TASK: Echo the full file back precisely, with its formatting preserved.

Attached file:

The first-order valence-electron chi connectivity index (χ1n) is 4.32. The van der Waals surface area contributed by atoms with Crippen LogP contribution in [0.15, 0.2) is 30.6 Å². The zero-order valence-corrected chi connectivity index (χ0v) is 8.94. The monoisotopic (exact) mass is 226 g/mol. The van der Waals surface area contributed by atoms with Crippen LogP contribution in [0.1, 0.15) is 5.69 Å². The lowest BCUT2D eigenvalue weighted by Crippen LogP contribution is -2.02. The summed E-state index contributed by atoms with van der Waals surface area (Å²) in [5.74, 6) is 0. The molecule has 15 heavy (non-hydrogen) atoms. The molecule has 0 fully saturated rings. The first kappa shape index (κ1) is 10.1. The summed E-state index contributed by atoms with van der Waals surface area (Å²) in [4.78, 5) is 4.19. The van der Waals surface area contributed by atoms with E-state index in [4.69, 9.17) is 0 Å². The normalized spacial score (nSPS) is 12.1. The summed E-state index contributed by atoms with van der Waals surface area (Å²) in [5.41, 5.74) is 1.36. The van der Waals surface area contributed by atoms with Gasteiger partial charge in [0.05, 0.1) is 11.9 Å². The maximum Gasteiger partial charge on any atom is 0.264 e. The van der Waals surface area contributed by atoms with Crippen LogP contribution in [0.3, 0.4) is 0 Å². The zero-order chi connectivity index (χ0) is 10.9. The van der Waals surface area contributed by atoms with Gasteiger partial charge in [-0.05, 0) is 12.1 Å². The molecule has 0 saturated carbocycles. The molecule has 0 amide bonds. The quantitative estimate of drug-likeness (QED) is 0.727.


The first-order valence-electron chi connectivity index (χ1n) is 4.32. The van der Waals surface area contributed by atoms with Crippen LogP contribution in [0.15, 0.2) is 30.6 Å². The zero-order valence-corrected chi connectivity index (χ0v) is 8.94. The monoisotopic (exact) mass is 226 g/mol. The van der Waals surface area contributed by atoms with Crippen LogP contribution in [0.1, 0.15) is 5.69 Å². The lowest BCUT2D eigenvalue weighted by Crippen LogP contribution is -2.02. The summed E-state index contributed by atoms with van der Waals surface area (Å²) in [5.74, 6) is 0. The molecule has 15 heavy (non-hydrogen) atoms. The molecule has 0 fully saturated rings. The first kappa shape index (κ1) is 10.1. The summed E-state index contributed by atoms with van der Waals surface area (Å²) in [4.78, 5) is 4.19. The van der Waals surface area contributed by atoms with E-state index in [4.69, 9.17) is 0 Å². The normalized spacial score (nSPS) is 12.1. The summed E-state index contributed by atoms with van der Waals surface area (Å²) in [5.41, 5.74) is 1.36. The van der Waals surface area contributed by atoms with Gasteiger partial charge in [0.05, 0.1) is 11.9 Å². The maximum Gasteiger partial charge on any atom is 0.264 e. The van der Waals surface area contributed by atoms with Crippen LogP contribution in [0.3, 0.4) is 0 Å². The zero-order chi connectivity index (χ0) is 10.9. The van der Waals surface area contributed by atoms with Gasteiger partial charge in [-0.05, 0) is 12.1 Å². The molecule has 0 saturated carbocycles. The molecule has 0 amide bonds. The quantitative estimate of drug-likeness (QED) is 0.727.